Looking for a new home can be exciting.
I have looked at dozens throughout my lifetime and have clear memories of going to some wonderful properties and wondering which one might be my next home.
But this exercise can also be one of the most stressful.
I found buying a home in Rotorua particularly difficult and came across many that had all sorts of problems, including dodgy alterations and DIY work that did not have the required paperwork.
There was one property that my wife and I put an offer in on only to discover upon a building inspection it had leaky structural problems.
Substandard building has had a bright spotlight on it for the past decade with the costly and damaging leaky buildings saga shaking the country's building industry and leaving many homeowners shattered and out of pocket. It is estimated the leaky buildings saga could cost New Zealand around $11 billion.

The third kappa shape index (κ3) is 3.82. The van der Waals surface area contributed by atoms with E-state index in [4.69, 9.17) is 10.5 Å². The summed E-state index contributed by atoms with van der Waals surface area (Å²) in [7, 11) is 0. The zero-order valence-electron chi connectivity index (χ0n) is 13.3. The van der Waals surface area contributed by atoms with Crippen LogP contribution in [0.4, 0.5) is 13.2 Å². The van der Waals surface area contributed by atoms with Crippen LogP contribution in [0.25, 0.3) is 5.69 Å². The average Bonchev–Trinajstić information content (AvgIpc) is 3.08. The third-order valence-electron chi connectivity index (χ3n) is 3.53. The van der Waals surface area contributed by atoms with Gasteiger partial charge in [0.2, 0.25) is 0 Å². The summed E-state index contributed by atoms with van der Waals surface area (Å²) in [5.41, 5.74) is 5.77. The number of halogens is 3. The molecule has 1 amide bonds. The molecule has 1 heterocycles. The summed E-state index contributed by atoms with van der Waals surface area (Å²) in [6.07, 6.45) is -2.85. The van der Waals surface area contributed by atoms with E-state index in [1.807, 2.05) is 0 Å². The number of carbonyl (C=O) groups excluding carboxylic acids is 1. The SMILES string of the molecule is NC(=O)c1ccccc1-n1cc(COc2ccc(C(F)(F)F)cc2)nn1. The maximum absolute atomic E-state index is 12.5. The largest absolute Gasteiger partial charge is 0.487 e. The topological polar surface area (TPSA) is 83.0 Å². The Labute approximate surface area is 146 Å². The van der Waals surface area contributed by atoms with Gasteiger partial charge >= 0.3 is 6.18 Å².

It is heartbreaking to read stories of people being left with a mess all because whoever did the work was not up to standard.
So, given all this, I welcome tough new rules around builders and those who indulge in DIY.
The changes to the Building Act, introduced yesterday, mean structural work, including roofing and cladding, will be restricted to licensed professionals.
It is now an offence to hire someone who is unlicensed, unless they have a council exemption.
Licensed building practitioners include designers, carpenters, roofers, external plasterers, brick and blocklayers and foundations specialists.
These experts can do the work themselves or supervise others.
Residents and builders spoken to by the Bay of Plenty Times also welcome the changes.
Like with most changes, there are some downsides.
DIY is a proud tradition in this country. I admire anyone who can renovate their home and hope it doesn't put off anyone who wants to stamp their own mark on their home and save money.
It is important these people learn the law and find out what they can and can't do.
There is also the potential licensed practitioners will charge more for their work.
Fair enough. If they have the qualifications, they should be able to sell their labour for a higher price.
At least their work should be of high quality.
These new rules should help weed out dodgy cowboys, make homes safer, and buying and selling them a cleaner process.